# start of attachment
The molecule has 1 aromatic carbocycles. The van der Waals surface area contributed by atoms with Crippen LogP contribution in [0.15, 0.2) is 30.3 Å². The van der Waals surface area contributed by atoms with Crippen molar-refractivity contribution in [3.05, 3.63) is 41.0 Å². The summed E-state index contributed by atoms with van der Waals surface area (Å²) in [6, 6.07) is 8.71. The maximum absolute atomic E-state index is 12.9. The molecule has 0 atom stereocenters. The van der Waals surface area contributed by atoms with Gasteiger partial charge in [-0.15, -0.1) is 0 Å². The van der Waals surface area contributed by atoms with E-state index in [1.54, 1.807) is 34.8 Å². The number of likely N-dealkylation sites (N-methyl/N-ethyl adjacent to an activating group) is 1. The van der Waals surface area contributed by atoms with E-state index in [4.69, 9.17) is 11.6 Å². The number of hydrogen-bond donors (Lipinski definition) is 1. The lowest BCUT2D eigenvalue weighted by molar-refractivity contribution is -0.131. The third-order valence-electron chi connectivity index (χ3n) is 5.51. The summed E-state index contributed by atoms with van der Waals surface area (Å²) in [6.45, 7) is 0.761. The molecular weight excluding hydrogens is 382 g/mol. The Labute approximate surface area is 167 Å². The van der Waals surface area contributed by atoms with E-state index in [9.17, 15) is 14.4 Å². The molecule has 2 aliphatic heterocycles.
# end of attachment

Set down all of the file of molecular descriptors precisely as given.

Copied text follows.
The molecule has 1 aromatic carbocycles. The van der Waals surface area contributed by atoms with Crippen LogP contribution in [0.15, 0.2) is 30.3 Å². The van der Waals surface area contributed by atoms with Crippen molar-refractivity contribution in [3.05, 3.63) is 41.0 Å². The summed E-state index contributed by atoms with van der Waals surface area (Å²) in [6, 6.07) is 8.71. The maximum absolute atomic E-state index is 12.9. The molecule has 0 atom stereocenters. The van der Waals surface area contributed by atoms with Gasteiger partial charge in [-0.15, -0.1) is 0 Å². The van der Waals surface area contributed by atoms with E-state index in [1.54, 1.807) is 34.8 Å². The number of likely N-dealkylation sites (N-methyl/N-ethyl adjacent to an activating group) is 1. The van der Waals surface area contributed by atoms with E-state index in [4.69, 9.17) is 11.6 Å². The number of hydrogen-bond donors (Lipinski definition) is 1. The lowest BCUT2D eigenvalue weighted by molar-refractivity contribution is -0.131. The third-order valence-electron chi connectivity index (χ3n) is 5.51. The summed E-state index contributed by atoms with van der Waals surface area (Å²) in [6.45, 7) is 0.761. The molecular weight excluding hydrogens is 382 g/mol. The Labute approximate surface area is 167 Å². The van der Waals surface area contributed by atoms with E-state index in [9.17, 15) is 14.4 Å². The molecule has 2 aliphatic heterocycles.